The Continental Army's winter at Valley Forge is famously remembered and depicted in famous works of art. Discover 10 facts that you did not know about Valley Forge that may alter your perception of that historic winter.
Fact #1: Alexander Hamilton and Henry “Light Horse Harry” Lee fought enemy troops at Valley Forge on September 18, 1777, prior to the winter encampment.
After the engagement at Brandywine on September 11, 1777, Hessian General Wilhelm von Knyphausen led a British contingent on a strike toward Valley Forge. The goal was to capture the supplies stored there. Alexander Hamilton and “Light Horse Harry” Lee led the American forces that tried to intervene and who were tasked with destroying the supplies there before they fell into British hands. The British burned a few buildings, obtained the supplies, and withstood the interference of Hamilton and Lee. This small action was dubbed “The Battle of Valley Forge.”
Fact #2: Between 1,500 and 2,000 log huts were built.
At Valley Forge, American soldiers were instructed to build winter quarters. Orders from Continental headquarters instructed the size of the huts to be 14 x 16 feet with 18 inches of clay for insulation. Few tools were available. With no sawmills in the near vicinity, George Washington offered a reward of $100 to any soldier who found a suitable substitute.
Fact #3: There were more than 400 women in the camp.
Along with the men serving in the ranks and other military capacities, the winter cantonment at Valley Forge had a sizable population of women. The females undertook a myriad of roles, from laundry and cooking to sewing and nursing. Officer wives, including Martha Washington, were also present during the six-month encampment.
Fact #4: Over 2,000 soldiers, or one-in-six, died during the winter encampment.
Due to shortages of food, lack of proper hygiene, sanitation, and medical knowledge of the time, over 2,000 soldiers perished during the winter. From scurvy to smallpox, dysentery, and other maladies, one out of every six soldiers that marched into Valley Forge in December did not march back out in June.
Fact #5: Baron Frederich von Steuben instituted a training program that helped create a more professional army.
The supposed “baron” arrived during the winter and took the role of acting inspector general until the position became vacant. He was instrumental in training a model company the rudiments of military drill and in turn created a system of training. His lack of English initially did not provide a hindrance. He also recognized the need to amend European regimented training models to fit the psyche of the American volunteer soldier.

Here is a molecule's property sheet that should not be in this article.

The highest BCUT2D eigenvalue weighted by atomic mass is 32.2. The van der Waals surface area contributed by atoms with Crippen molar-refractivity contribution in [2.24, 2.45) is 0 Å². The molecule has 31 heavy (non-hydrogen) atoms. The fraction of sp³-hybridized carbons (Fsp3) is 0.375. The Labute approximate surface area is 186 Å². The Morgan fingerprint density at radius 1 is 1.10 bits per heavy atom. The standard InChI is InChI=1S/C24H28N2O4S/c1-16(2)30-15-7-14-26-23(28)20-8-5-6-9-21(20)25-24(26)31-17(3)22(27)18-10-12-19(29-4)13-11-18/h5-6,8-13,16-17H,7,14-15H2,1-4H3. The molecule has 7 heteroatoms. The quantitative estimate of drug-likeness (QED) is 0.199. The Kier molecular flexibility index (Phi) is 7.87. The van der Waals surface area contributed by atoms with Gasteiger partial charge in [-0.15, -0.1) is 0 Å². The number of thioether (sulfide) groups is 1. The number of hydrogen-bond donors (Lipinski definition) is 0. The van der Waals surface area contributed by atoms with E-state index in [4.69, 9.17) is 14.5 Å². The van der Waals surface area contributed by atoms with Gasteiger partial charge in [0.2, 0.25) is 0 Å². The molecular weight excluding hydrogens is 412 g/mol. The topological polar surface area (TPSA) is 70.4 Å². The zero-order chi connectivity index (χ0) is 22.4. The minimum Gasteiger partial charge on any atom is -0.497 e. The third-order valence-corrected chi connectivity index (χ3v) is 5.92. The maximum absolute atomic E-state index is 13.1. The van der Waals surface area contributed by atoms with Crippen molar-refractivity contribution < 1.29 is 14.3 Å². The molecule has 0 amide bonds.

Fact #6: George Washington maneuvered through threats to his leadership in his dealings with the Board of War and Continental Congress to his leadership.
With the loss of Philadelphia, the capital of the rebelling colonies, and the success of the northern Continental forces under General Horatio Gates, a few delegates in the Continental Congress started to think a change in overall leadership was needed. Congress instituted a Board of War, with a few of Washington’s detractors as members. Through back channels, including his aide, John Laurens, who happened to be the son of the president of Congress, Henry intermediaries, and political maneuvering, Washington solidified his hold on the army and silenced most of his critics. The “Conway Cabal” was a part of this larger picture.
Fact #7: Oneida and Tuscarora Native Americans joined the encampment in the later stages.
George Washington believed that the Native Americans could assist in scouting and small-scale attacks to keep the pressure on the British around Philadelphia. The Native Americans also brought much-needed supplies and Polly Cooper, an Oneida woman, taught the soldiers how to use corn husks to make soup.
Fact #8: Marquis de Lafayette conducted the first action after Baron Frederich von Steuben’s training, at Barren Hill on May 20, 1778.
Although a minor affair, the conduct of the Continental forces, including Oneida Native Americans and riflemen under Daniel Morgan acquitted themselves well. The retreat under enemy pressure showed that von Steuben’s training regimen had begun to take hold. Lafayette had ignored Washington’s orders of not taking an affixed position but Sir General William Howe was unsuccessful in capturing the Frenchman in his last action in the war.
Fact #9: French recognition of the American cause happened while the soldiers were encamped at Valley Forge.
While the Continental Army was encamped at Valley Forge, news arrived from Paris, France of the signing of an alliance between the French and the American colonies. This boosted morale and French money, military supplies, and their navy were heavy factors in eventual American victory in the war.
Fact #10: Valley Forge was not the coldest winter of the war.
In fact, the winter was mild for most comparable winters in Pennsylvania. Although this also had an adverse effect as roads turned to slush and mud as temperatures fluctuated. Snowstorms did blow in and the lack of essential supplies made wintry weather harder for the army to cope with. The following winter at Morristown, New Jersey, was a far colder winter.